A story in the Lehigh Valley “Express-Times” last week told of a public hearing about a 96,000 square foot composting facility proposed for Upper Mount Bethel Township. The company behind the proposal was touting its intention to employ 25 people.
Doris MacPherson, an area resident, attended the hearing to find out what materials were going to be placed in the proposed “dump.”
“Ma’am, first of all it is not a dump. It will never be a dump. … It is the exact opposite of a dump,” the Express-Times quoted David Jordan, attorney for McGill Environmental Services, the company behind the posed composter.
I was raised with both composting and a town dump. They are not the same thing.
Table scraps went to the compost pile. Also tossed in the pile – or a special barrel from the local home improvement store – would be straw, leaves grass clippings, and in Fall, plants that have had their season and died. Turn the mixture over periodically to keep it moist and full of oxygen, and billions or microscopic critters take care of the rest.
In Spring, we plowed it all under and started over. Crops were good.
When I was a lad, stuff that would not compost would be taken on Saturday morning to the town dump – an old pocket book that had mostly fallen apart. Bicycle parts in need of other bicycle parts. Inoperative washing machines.
The dump was a recycling enter. If someone needed a particular washing machine part — say, the rollers that would squeeze water from the wet, newly washed, clothing — the dump was the place to look. If a radio stopped working, the dump could be a place to find a similar unit with tubes — large glass units that controlled electronic devices in the days before transistors, which were before integrated circuit chips, which were before …
And dumps were Saturday morning Facebook BC – before computers. Neighbors caught up on gossip, learned who had a tractor for sale and who needed one if the price was right. When you came home from Saturday morning at the dump, you knew who was planting, who was harvesting, who had a baby and whose “baby” had “shipped out” with the U.S. Navy. We didn’t have cell phones. Many of us had no phone at all, even at home.
But everyone had the town dump.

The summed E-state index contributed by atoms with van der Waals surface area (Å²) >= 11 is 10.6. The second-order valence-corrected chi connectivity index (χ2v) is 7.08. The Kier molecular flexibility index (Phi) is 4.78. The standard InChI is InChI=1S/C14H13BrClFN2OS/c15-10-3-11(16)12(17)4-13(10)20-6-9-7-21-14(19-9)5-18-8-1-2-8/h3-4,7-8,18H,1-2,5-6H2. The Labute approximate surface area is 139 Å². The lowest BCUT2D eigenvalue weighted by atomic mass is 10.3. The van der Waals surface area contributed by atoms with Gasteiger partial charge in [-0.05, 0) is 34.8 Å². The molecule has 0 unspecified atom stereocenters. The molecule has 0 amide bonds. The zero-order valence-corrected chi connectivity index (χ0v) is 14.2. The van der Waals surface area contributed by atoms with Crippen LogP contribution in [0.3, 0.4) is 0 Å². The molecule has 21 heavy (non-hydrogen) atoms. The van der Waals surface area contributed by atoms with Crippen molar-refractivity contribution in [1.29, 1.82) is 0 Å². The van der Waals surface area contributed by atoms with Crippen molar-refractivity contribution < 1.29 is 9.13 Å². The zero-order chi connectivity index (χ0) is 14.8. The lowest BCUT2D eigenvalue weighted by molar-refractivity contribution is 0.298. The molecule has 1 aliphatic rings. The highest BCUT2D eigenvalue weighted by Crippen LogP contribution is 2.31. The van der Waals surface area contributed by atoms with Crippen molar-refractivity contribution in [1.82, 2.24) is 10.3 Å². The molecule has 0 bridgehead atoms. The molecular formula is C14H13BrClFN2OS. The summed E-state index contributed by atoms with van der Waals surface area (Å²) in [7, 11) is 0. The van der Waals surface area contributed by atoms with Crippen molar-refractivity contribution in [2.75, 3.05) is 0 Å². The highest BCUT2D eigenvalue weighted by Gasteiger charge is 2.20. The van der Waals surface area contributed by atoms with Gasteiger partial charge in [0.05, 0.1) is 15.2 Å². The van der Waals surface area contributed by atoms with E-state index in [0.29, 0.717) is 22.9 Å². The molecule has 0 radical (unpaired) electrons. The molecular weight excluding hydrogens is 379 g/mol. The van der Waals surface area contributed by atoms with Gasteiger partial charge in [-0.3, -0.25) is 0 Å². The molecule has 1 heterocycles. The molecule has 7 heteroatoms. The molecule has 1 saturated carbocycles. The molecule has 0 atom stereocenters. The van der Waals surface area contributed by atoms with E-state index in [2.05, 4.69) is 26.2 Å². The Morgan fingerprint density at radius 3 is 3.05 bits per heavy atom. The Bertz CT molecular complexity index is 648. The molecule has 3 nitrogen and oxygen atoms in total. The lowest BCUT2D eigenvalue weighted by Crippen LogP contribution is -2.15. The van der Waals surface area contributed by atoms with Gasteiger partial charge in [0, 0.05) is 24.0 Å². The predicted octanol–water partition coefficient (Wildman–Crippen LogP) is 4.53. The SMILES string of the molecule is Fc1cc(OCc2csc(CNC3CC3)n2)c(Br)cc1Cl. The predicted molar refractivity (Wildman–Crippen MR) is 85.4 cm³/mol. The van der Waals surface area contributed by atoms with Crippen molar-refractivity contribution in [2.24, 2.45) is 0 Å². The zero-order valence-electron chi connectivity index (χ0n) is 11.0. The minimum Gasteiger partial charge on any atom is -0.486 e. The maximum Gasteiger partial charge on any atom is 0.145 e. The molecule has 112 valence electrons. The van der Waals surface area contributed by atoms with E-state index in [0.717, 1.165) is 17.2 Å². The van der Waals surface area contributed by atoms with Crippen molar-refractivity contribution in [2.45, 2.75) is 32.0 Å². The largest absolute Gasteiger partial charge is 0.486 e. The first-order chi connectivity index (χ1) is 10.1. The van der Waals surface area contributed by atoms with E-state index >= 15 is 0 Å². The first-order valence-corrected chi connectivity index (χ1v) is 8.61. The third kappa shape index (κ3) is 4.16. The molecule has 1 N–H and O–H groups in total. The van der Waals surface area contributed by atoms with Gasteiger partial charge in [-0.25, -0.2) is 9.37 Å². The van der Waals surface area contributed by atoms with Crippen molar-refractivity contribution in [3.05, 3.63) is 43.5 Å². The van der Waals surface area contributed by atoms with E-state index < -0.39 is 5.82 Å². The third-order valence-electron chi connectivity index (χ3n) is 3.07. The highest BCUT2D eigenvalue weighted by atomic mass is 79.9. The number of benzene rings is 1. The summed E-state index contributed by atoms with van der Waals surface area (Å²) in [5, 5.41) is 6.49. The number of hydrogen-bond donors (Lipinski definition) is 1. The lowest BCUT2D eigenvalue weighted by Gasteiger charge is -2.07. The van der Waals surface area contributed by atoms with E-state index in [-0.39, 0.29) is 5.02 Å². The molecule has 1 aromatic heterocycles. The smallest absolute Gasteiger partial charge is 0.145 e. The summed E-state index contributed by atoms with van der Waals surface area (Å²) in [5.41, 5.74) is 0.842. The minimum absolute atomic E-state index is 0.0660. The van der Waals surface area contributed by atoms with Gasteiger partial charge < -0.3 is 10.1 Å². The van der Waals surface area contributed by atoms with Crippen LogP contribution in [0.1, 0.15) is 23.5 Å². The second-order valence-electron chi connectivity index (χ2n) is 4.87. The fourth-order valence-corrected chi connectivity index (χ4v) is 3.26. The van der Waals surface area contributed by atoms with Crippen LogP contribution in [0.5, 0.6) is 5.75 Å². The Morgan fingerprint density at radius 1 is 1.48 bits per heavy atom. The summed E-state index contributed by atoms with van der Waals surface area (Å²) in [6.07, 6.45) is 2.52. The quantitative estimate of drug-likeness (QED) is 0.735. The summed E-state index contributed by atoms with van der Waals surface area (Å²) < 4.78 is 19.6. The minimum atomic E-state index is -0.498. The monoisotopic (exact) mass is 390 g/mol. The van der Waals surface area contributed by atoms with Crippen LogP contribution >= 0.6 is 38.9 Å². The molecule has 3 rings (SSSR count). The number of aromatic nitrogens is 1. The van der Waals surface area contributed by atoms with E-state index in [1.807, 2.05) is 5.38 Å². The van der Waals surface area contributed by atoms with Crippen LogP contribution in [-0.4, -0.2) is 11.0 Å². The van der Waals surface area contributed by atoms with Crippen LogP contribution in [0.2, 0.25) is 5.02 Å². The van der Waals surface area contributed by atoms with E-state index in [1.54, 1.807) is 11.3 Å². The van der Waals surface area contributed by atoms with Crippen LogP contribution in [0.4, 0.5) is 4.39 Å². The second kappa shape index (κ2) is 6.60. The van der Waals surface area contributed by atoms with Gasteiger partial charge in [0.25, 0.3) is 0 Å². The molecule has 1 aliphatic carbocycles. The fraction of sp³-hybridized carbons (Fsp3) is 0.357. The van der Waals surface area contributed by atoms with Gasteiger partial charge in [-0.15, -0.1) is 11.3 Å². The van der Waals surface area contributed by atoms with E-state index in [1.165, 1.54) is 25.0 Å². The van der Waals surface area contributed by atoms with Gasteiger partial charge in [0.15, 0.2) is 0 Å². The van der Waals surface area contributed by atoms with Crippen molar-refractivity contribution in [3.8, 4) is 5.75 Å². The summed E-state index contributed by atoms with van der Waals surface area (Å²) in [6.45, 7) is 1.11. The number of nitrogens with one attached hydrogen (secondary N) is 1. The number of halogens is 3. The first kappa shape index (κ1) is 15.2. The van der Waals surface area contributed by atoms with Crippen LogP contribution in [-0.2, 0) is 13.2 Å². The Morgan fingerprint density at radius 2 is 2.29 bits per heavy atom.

But we humans became more sophisticated with our chemicals and more disposable-oriented with just about everything. We built houses and crowded around the dumps, then closed the dumps and created landfills and hired companies to make our trash disappear from where we dumped it at our curbs.
Back in the day, we might have changed the oil and dumped it behind the barn. One person could not dump enough oil to cause a problem – or so we thought. After awhile, we dumped it at the dump, along with an assortment of other chemicals, including some that didn’t exist when I was a lad.
When all that new stuff corroded and rusted and rotted and mixed, it made a toxic soup that wasn’t good for the water supply. So we switched from community dumps to landfills – farther from sight, much bigger than any dump and, theoretically leak-proof.
But a properly operated composter, whether a barrel purchased from the home improvement store or built in commercial proportions, does not leak and does not stink. You put all your banana peels, potato skins, and maybe some newspaper, leaves or grass trimmings, into a pile or barrel, turn it over periodically to keep it moist and full of oxygen, and let a few billion microscopic critters eat the stuff.
What they leave behind is nutrient-rich, odor-free dirt that can be spread on and mixed into flower and veggie gardens. Just like in the old days, only bigger.
A commercial-size composter operation would add a step to remove non-organic stuff such as plastic bags and dead batteries, which would be hauled off to the local dump, uh, landfill.
Doris MacPherson likely was familiar with the history of the town dump, and less knowledgeable about municipal composters. I’m guessing she knew she didn’t want some of those nameless chemicals poisoning her water, and she didn’t want the smell of rotting groceries.
In the forest, trees grow, leaves fall and compost, fertilizing the ground, and help more trees grow. A commercial composter does the same thing, only without the trees.
Photo by Phil Of Photos
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